Spain Pharmaceutical Sector
Spain faces the ongoing challenge of reducing the weight of the healthcare sector within the national budget, in particular the pharmaceutical component.
Spain has a universal national health system that covers to a varying degree the cost of medicines, depending on the age, health situation and labor status of the patient. Nonetheless, as with most other European markets with well-developed national health services, Spain faces the ongoing challenge of reducing the weight of the healthcare sector within the national budget, in particular the pharmaceutical component.
The Spanish Ministry of Health is reportedly in the process of finalizing a plan with this objective in mind and one of the proposed areas is to promote the use of generic drugs (biosimilars). Generics account for 40 percent + of units dispensed but only 21 percent of total pharmaceutical expenses. The use of generics in Spain is close to the EU average of near 50 percent but, according to sector sources, there is still room for improvement. Expenditures in 2020 were reported at Euros 11.7 billion for pharmacy-dispensed prescriptions and Euros 6.8 billion for medicines dispensed within the hospital network.
Following on previous but discontinued guidance to prescribe generics in lieu of original medicines even when both had the same price, sources indicate that the Ministry of Health is now considering establishing “a price differential between the generic or biosimilar with respect to the original drug during the first year of its effective commercialization.” This would mean that the generics’ market share would increase significantly during the first year of business. There has also been talk of giving the end-user an option to pay the difference in price between the cheaper generic product and the original medicine if the end-user should prefer the latter.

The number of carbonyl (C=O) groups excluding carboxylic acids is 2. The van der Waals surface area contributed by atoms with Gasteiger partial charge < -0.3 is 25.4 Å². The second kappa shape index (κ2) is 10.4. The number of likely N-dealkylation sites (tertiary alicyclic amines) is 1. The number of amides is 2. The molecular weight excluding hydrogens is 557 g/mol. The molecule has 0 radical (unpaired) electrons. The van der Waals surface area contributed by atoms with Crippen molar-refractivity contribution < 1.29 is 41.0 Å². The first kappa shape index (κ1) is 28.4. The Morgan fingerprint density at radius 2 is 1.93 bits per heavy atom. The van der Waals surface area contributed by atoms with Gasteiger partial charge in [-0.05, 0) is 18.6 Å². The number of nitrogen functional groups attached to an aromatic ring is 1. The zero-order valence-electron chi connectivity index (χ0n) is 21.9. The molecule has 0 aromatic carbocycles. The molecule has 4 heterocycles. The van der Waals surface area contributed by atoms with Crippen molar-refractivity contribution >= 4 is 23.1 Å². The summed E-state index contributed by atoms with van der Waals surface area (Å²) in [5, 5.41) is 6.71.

While this project has been approved by the Permanent Commission of Pharmacy within the Ministry of Health, it has yet to be ratified by the Government. Nonetheless, given the pressure to control government spending, and despite ongoing initiatives by the pharmaceutical sector to identify ways to accommodate the government´s need to reduce costs, it is generally anticipated that the agreement will eventually make its way through the different administrative bodies.
Other options under discussion to reduce costs include classifying drugs according to therapeutic indication rather than by active component; or to have the deductions currently applied by the pharmaceutical companies for the use of more mature drugs (claw back) be applied for the benefit of the government rather than for the pharmacies, as is currently the case.
For more information contact Office.Madrid@trade.gov.